The identities and purpose of the Yes Men are quite the enigma. If you ask them, the two public hoaxers and provocateurs with the aliases of Andy Bichlbaum and Mike Bonanno will tell you they’re physical manifestations of the conscience the corporate world should have. Ask anyone else and you’re just as likely to hear they’re nothing more than barbaric stuntmen who leave trails of social destruction in their wake, not unlike the very corporations they’re targeting.

“The Yes Men Fix the World”

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Bichlbaum and Bonanno specialize in impersonating representatives of powerful companies and making fools out of themselves in public, whether that involves giving erroneous statements to the press or presenting insane ideas at shareholder’s meetings. They present their stunts and then gauge the reactions to them from the corporations, the general public and the specific subset of the public the corporations have already damaged through their own real, non-impersonated actions.

The Yes Men’s latest movie, “The Yes Men Fix the World,” plays like a greatest hits collection of their shenanigans, and acts as a sequel to 2003’s “The Yes Men.” In the six years since that first film, the pranksters have grown more ambitious, so they’re now able to blanket their guerilla satire under the cover of “fixing the world.” Indeed, with all the exposure they’re giving themselves in these movies, not to mention their appearances on countless news channels, the big unanswered question is why they haven’t been recognized yet.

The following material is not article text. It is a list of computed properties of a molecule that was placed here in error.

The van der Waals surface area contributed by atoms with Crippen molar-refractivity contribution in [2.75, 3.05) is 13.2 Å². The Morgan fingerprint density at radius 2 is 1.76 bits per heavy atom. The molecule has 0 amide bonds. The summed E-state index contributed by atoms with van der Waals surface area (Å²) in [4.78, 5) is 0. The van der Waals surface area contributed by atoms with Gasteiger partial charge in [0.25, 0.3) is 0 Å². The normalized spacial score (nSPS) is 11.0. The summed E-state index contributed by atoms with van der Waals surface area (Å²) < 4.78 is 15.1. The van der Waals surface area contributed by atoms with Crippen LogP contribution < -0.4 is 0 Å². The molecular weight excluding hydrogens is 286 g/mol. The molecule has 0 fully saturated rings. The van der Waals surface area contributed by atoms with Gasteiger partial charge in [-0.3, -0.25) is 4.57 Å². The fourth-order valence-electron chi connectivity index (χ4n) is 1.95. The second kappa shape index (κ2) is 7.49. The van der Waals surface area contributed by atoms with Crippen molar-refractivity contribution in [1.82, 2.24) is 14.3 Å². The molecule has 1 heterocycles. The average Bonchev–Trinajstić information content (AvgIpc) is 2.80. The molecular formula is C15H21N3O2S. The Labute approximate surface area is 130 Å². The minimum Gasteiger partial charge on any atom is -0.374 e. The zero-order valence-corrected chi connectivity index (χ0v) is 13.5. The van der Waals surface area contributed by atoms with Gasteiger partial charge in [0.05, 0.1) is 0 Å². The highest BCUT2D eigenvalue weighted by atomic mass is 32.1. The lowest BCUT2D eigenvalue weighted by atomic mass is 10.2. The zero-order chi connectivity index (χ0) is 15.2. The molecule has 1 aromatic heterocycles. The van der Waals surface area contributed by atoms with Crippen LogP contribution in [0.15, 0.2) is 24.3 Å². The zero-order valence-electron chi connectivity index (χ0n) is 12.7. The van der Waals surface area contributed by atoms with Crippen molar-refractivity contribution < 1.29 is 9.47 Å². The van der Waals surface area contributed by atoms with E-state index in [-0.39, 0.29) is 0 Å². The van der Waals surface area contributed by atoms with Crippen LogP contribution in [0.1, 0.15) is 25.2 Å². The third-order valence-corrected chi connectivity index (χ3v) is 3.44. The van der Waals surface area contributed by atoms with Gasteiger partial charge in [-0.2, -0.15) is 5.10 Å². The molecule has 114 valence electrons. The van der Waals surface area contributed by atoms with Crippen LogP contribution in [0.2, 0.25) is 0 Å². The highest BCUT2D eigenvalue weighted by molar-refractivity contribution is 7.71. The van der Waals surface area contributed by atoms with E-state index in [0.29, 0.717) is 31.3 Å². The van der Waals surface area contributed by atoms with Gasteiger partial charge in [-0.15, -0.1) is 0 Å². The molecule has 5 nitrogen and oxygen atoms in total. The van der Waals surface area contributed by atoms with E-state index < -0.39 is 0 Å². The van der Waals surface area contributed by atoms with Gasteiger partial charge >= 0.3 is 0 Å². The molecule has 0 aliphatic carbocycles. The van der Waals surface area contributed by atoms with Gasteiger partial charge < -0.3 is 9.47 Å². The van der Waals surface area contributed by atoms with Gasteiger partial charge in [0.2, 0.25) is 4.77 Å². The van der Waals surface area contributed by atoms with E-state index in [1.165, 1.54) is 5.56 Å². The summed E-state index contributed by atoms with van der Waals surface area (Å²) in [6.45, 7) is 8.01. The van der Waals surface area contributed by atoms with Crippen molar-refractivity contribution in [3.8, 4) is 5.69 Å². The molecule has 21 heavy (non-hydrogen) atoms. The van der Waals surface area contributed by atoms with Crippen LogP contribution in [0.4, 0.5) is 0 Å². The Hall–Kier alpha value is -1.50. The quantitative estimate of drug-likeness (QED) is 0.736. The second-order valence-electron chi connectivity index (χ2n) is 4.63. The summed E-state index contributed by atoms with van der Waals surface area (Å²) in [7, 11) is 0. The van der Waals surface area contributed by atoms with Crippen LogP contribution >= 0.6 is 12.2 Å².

The movie is technically a documentary, inasmuch as it’s mostly composed of real footage of the Yes Men performing their schemes. However, Bichlbaum and Bonanno, who co-direct with Kurt Engfehr (editor of “Fahrenheit 9/11”), mash truth with fiction in a manner that alternates between admirable and obnoxious. Because their entire goal is to use lies to expose the truth, in some ways they’re justified in only selecting footage that pertains to their own narrative — hence the doctored chronology of events they rely on. But the enveloping staged scenes, in which they retreat to their “secret underground lair” and go swimming in their business suits, are overly twee and patronizing.

Yet it’s when the Yes Men are in their element, going to any lengths to pull a ruse on people, even for only a few minutes, that the film and the reasons for making it really shine. Bichlbaum goes on the BBC on the 20th anniversary of a Union Carbide-caused chemical spill in Bhopal, India to announce that Dow Chemical accepts full responsibility for the incident, forcing Dow to issue a statement saying they have no intentions of donating anything to rebuild the city. He also poses as an ExxonMobil spokesperson at an oil conference to announce the production of candles made out of human flesh.

And, in the film’s most blisteringly hilarious segment, the pair debut the “Halliburton SurvivaBall” to a roomful of fascinated investors. The ball, a giant, inflatable insect-like pod, appears to be straight out of a Charlie Chaplin movie. But amazingly, the audience buys into the idea and asks questions about the phony device’s further applications.

Even in noteworthy segments like this, it’s hard to guess what exactly the Yes Men are satirizing. The willingness of rich people to buy ridiculous things to ensure their own safety? Well, OK … but making that point doesn’t seem worth all of their effort. And that’s ultimately what’s so hard to stomach about the Yes Men: Even when they succeed, it’s difficult to tell what they’ve accomplished. Some would even argue they’ve harmed the world more than fixing it, when the adverse snowball effects of the targeted companies’ plummeting stock prices are taken into account.

So the Yes Men’s stunts are certainly making the world take notice. Maybe once they find a way to channel all of their audacity and creativity into a constructive rather than destructive project, some fixing could actually begin.

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